Crime and Punishment

by: Fyodor Dostoevsky

Sonia Quotes

Quotes Sonia Quotes
“Love her? Of course!” said Sonia with plaintive emphasis, and she clasped her hands in distress.

Sonia possesses an enormous capacity to love even those who wrong her. Sonia’s stepmother Katerina has behaved poorly towards Sonia and Sonia’s father, but yet, Sonia still loves Katerina, as she emotionally declares to Raskolnikov. Sonia’s religious faith and nature doesn’t allow her to feel anything but love for the people around her.

She has such faith that there must be righteousness everywhere and she expects it … And if you were to torture her, she wouldn’t do wrong. She doesn’t see that it’s impossible for people to be righteous and she is angry at it. Like a child, like a child. She is good!

Sonia defends Katerina to Raskolnikov, claiming Katerina’s selfishness is more childlike than corrupt. Sonia’s stepmother Katerina, clearly a flawed character, acts shamefully at the family’s most tragic moment, when their father dies. Sonia always tries to see the good in people, but she might be defending Katerina from a deeper fear of losing Katerina to consumption.

“Oh, no … God will not let it be!” broke at last from Sonia’s overburdened body.

Sonia, horrified to think what will happen to her family now as her stepmother Katerina is dying, exclaims these words. Sonia can’t even entertain the idea Raskolnikov suggests, that she and her family will be forced on the streets once Katerina dies. Sonia desperately clings to her faith and the belief that God would never let her suffer.

“What would I be without God?” she whispered rapidly, forcibly, glancing at him with suddenly flashing eyes, and squeezing his hand.

Sonia feels terrified of Raskolnikov, who acts more strangely by the second, as they continue to discuss what will happen to Sonia once Katerina dies. Raskolnikov taunts Sonia, asking her if she really believes in God. Raskolnikov’s questions are a test to her faith. Sonia, frenzied, says she is nothing without God. Sonia’s religious faith is passionate.

“Why, do you know who killed her?” she asked, chilled with horror, looking wildly at him.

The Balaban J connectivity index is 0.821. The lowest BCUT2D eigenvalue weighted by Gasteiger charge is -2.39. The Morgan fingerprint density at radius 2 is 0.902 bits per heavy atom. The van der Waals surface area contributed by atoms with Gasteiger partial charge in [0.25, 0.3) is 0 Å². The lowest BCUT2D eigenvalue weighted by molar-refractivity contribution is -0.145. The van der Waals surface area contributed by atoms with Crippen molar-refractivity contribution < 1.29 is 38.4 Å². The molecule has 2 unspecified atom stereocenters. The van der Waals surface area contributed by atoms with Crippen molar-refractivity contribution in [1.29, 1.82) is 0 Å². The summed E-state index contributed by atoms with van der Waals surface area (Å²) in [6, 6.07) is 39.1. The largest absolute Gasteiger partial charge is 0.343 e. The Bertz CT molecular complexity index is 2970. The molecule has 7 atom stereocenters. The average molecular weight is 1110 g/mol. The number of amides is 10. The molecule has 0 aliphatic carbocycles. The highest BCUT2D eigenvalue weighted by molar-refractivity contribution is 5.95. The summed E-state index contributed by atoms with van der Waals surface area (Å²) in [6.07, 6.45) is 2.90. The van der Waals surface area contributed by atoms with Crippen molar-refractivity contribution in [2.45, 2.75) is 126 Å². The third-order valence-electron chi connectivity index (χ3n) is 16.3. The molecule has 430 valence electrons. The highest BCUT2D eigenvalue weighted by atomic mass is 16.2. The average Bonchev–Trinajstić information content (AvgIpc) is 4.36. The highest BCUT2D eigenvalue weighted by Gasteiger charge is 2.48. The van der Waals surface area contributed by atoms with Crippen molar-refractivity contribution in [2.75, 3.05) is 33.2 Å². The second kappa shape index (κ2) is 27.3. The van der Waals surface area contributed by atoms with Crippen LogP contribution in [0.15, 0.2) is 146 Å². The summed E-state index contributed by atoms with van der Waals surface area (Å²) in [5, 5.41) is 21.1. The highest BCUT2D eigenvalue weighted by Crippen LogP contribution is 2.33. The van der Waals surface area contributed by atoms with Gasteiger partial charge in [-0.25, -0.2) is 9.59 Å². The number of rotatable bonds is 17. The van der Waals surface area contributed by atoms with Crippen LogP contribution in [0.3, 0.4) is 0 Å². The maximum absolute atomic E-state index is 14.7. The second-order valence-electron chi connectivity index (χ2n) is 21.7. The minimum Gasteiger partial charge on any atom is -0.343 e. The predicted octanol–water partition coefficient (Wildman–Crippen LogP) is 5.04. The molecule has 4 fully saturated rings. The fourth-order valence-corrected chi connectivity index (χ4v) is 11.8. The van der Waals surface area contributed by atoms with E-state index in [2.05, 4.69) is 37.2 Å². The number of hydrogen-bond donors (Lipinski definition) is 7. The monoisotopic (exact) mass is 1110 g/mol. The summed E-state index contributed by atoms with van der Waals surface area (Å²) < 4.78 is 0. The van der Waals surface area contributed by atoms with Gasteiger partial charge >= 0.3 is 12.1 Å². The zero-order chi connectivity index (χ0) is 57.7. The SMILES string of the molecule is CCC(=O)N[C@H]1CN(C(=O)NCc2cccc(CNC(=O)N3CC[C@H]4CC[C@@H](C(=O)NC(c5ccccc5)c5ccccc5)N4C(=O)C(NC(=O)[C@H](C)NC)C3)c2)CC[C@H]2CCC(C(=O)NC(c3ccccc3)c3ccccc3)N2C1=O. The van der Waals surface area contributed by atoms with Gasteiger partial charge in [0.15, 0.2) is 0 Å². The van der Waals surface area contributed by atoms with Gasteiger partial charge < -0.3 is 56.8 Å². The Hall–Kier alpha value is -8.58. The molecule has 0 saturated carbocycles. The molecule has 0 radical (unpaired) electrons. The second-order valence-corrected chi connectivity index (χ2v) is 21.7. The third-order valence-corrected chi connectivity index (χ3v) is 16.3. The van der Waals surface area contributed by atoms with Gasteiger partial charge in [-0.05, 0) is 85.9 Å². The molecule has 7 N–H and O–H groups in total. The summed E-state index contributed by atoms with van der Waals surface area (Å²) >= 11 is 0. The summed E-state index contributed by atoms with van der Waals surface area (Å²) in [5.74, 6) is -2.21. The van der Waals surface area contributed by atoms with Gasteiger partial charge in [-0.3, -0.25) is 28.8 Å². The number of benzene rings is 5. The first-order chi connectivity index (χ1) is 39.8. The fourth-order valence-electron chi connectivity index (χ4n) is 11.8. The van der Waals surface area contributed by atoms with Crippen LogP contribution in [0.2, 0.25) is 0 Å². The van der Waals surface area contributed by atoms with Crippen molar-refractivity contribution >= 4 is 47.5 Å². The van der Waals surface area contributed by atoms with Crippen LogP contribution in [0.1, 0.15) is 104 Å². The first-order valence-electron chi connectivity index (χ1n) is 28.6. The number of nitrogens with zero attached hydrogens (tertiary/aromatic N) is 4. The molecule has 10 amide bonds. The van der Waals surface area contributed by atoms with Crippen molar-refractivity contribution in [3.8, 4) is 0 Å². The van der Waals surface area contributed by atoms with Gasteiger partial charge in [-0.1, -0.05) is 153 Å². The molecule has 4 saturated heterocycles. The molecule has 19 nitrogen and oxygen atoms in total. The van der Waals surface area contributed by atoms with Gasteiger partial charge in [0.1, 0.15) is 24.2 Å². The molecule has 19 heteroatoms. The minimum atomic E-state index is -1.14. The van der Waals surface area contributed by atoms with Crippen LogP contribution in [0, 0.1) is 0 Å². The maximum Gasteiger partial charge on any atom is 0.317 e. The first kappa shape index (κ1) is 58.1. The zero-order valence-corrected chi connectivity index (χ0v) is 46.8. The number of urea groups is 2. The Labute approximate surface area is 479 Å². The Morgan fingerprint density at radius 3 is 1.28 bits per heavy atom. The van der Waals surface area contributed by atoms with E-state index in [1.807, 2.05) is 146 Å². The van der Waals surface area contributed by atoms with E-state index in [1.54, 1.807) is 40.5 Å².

Sonia begins to intuit that Raskolnikov had something to do with Lizaveta’s murder. His obvious torment, his bizarre command to read the Gospels, and all-around crazed behavior have not so far penetrated her trust. Not even for a moment does the thought enter Sonia’s head that Raskolnikov might have been the one to kill Lizaveta. Only when Raskolnikov cryptically tells her she will know soon who killed Lizaveta, does Sonia suspect him. Sonia’s virtuousness can make her somewhat naïve.

“What have you done—what have you done to yourself!” she said in despair, and, jumping up, she flung herself on his neck, threw her arms round him, and held him tight.

After Raskolnikov confesses the murders to Sonia, her first response isn’t to recoil from him, but to worry about the state of his soul. Even more surprisingly, she instinctively embraces him. Sonia displays an exemplary capacity for compassion, stemming from her devout religious nature.

“There is no-one, no-one in the whole world now who is as unhappy as you!” she cried in a frenzy, not hearing what he said, and she suddenly broke into violent hysterical weeping.

Now that he has confessed to the murders, Sonia’s compassion and deep knowledge of the human heart leads her to pity Raskolnikov, as reflected in her words here. Sonia understands the deep inner torment Raskolnikov must feel and will feel for the rest of his life. Her empathy pours out as tears at the thought of the misery Raskolnikov has condemned himself to.

The thought flashed through Sonia’s mind: wasn’t he mad? But she dismissed it at once. “No, it was something else.” She could make nothing of it, nothing.

Sonia debates with herself as she tries to come to terms with Raskolnikov’s killings. Sonia had assumed he committed the murders out of poverty. After all, poverty drove Sonia to prostitution. When Raskolnikov suggests that money wasn’t his motive, she briefly wonders whether he is mad. Sonia’s blossoming love for Raskolnikov won’t allow her to accept this consideration.

Go at once, this minute, stand at the crossroads, bow down, first kiss the earth which you have defiled and then bow down to all the world and say to all men aloud, ‘I am a murderer!’ Then God will send you life again.

Sonia urges Raskolnikov to immediately perform a public act of repentance to atone for his sin. In committing murder, he has turned his back on God and killed his soul. The path to recover inner life lies through confessing the crime, a crossroads from which he can’t turn back. The idea that public repentance reconnects a sinner’s soul with God represents a traditional idea found in many religions.

“But how will you go on living? What will you live for?” cried Sonia[.]

To Sonia, the resolution to Raskolnikov’s crime remains clear: He must turn himself in to authorities. She believes that if he doesn’t, Raskolnikov will never be able to live a full life. He will always suffer from inner torment knowing what he did and remaining unreconciled with God. To live a life without God, to Sonia, equals not living at all.